Billy Mays: A Look Back At A Television Legend

HI CONSUMERISTS, LAURA NORTHRUP HERE FOR THE BILLY MAYS TRIBUTE POST! Billy is no longer with us, but his oeuvre remains. Let’s take a look back at the ads, products, and gentle self-mockery that made Billy a master among pitchmen.

I hadn’t seen most of these commercials, since I own and obsessively use a Tivo. Did we miss your favorite ad or clip? Share it in the comments.

Arguably, Orange Glo was his breakout product. Here’s a two-minute version of the infomercial in all of its cabinet-dunking, floor-polishing glory.
WOW, A YARD SALE! Watch Billy save an entire yard full of abused furniture in this Orange Glo spot.

In this Orange Glo outtake, Mays falls over while simulating "years of wear and tear damage" on a hardwood floor with a sander.

KABOOM! And the soap scum is gone. How many people can radiate this much joy while cleaning a shower door?
Infomercial products find a need that people didn’t previously realize they had, then fill it for $19.95. In the case of the Oxi Clean detergent ball, that need was the desire not to measure and pour laundry detergent for months on end.
Big City Sliders: Cook tiny burgers on your stovetop for some reason.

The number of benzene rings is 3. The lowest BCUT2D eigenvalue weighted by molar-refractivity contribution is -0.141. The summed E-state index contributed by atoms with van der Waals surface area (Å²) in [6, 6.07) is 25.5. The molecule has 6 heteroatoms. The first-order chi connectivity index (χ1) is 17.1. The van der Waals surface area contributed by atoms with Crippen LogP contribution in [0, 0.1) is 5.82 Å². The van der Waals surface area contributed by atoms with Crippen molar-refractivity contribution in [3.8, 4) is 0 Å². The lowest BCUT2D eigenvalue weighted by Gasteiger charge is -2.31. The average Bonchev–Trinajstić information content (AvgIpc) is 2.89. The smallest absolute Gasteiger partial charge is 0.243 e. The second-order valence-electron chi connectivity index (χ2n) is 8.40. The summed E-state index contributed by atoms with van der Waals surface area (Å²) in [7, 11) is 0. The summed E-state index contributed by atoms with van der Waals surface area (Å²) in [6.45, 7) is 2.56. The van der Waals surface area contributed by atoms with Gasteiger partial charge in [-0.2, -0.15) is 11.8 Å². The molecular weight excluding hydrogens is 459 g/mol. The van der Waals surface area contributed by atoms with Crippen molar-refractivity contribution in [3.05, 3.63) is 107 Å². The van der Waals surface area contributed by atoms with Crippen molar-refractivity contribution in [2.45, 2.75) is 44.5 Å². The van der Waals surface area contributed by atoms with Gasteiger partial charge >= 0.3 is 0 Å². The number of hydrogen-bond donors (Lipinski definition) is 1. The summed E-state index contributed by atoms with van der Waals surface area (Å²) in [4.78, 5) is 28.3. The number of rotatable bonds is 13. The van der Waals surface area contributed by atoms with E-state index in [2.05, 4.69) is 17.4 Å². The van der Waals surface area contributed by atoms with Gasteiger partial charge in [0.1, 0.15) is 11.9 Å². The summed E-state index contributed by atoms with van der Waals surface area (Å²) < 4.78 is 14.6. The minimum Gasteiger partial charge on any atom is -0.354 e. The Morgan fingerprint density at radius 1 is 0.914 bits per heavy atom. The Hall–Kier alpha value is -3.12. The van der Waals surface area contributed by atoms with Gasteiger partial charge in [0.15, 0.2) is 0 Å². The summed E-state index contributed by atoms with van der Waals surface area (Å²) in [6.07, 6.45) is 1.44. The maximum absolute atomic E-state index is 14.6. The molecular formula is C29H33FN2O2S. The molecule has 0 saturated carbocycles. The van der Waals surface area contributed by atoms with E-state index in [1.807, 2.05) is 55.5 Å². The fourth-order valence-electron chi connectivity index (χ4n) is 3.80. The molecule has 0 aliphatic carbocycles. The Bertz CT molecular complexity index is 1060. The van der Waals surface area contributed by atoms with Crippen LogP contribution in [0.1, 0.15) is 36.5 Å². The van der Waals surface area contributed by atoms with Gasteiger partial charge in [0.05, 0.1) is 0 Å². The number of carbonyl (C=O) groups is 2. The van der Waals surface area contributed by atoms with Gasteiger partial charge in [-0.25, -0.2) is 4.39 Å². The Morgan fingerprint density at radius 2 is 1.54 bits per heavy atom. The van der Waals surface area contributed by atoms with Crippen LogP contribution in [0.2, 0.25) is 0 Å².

Samurai Shark – Let’s be honest, this product is way less cool than the name sounds.
We can’t forget Mighty Putty.
He also pitched a very timely product—low-cost health insurance.
One of the reasons that I found Billy Mays tolerable is that he was willing to poke fun at his image, and even at his profession. Pitching baking soda as if it were a new miracle product always made me smile.
His series of ESPN 360 ads are also great self-parody. Here, the service is a typical infomerical miracle product that finds a need, then fills it. That need? Watching sports.
Or, watching sports while on the run from Japanese gangsters.
Finally, Billy pretended to work in an office for a day for an Electronic Retailers Association awards sketch. Too funny. (Check out the outtakes, too.)

(Photo: azrainman)

Want more consumer news? Visit our parent organization, Consumer Reports, for the latest on scams, recalls, and other consumer issues.